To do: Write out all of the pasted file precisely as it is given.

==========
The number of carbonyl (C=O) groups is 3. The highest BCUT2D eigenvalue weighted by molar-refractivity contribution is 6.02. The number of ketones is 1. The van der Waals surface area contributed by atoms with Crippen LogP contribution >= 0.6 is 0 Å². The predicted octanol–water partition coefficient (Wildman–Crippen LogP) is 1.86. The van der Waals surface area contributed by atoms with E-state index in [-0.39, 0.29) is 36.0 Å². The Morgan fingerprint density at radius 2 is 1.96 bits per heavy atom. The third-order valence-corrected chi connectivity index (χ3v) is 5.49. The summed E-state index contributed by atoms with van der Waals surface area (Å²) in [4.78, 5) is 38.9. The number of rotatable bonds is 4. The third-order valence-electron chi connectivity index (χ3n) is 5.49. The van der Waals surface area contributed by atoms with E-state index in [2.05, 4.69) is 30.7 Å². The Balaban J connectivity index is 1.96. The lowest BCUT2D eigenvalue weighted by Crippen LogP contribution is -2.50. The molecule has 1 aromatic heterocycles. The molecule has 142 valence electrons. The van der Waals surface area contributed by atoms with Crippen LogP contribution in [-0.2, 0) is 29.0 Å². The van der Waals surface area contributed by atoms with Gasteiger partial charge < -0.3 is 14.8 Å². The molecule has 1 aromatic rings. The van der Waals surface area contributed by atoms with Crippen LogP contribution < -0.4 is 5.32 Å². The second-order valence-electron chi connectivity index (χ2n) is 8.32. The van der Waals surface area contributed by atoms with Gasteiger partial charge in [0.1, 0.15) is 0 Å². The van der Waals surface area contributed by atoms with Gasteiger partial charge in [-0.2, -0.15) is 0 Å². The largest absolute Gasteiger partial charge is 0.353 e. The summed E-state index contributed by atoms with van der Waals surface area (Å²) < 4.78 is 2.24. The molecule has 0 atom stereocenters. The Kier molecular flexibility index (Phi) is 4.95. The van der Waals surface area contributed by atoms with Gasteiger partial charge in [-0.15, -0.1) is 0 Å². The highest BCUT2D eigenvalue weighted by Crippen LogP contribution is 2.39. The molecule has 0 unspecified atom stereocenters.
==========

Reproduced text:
The number of carbonyl (C=O) groups is 3. The highest BCUT2D eigenvalue weighted by molar-refractivity contribution is 6.02. The number of ketones is 1. The van der Waals surface area contributed by atoms with Crippen LogP contribution >= 0.6 is 0 Å². The predicted octanol–water partition coefficient (Wildman–Crippen LogP) is 1.86. The van der Waals surface area contributed by atoms with E-state index in [-0.39, 0.29) is 36.0 Å². The Morgan fingerprint density at radius 2 is 1.96 bits per heavy atom. The third-order valence-corrected chi connectivity index (χ3v) is 5.49. The summed E-state index contributed by atoms with van der Waals surface area (Å²) in [4.78, 5) is 38.9. The number of rotatable bonds is 4. The third-order valence-electron chi connectivity index (χ3n) is 5.49. The van der Waals surface area contributed by atoms with E-state index in [2.05, 4.69) is 30.7 Å². The Balaban J connectivity index is 1.96. The lowest BCUT2D eigenvalue weighted by Crippen LogP contribution is -2.50. The molecule has 1 aromatic heterocycles. The molecule has 142 valence electrons. The van der Waals surface area contributed by atoms with Crippen LogP contribution in [-0.2, 0) is 29.0 Å². The van der Waals surface area contributed by atoms with Gasteiger partial charge < -0.3 is 14.8 Å². The molecule has 1 aromatic rings. The van der Waals surface area contributed by atoms with Crippen LogP contribution < -0.4 is 5.32 Å². The second-order valence-electron chi connectivity index (χ2n) is 8.32. The van der Waals surface area contributed by atoms with Gasteiger partial charge in [0.1, 0.15) is 0 Å². The van der Waals surface area contributed by atoms with Gasteiger partial charge in [-0.2, -0.15) is 0 Å². The largest absolute Gasteiger partial charge is 0.353 e. The summed E-state index contributed by atoms with van der Waals surface area (Å²) < 4.78 is 2.24. The molecule has 0 atom stereocenters. The Kier molecular flexibility index (Phi) is 4.95. The van der Waals surface area contributed by atoms with Gasteiger partial charge in [-0.15, -0.1) is 0 Å². The highest BCUT2D eigenvalue weighted by Crippen LogP contribution is 2.39. The molecule has 0 unspecified atom stereocenters.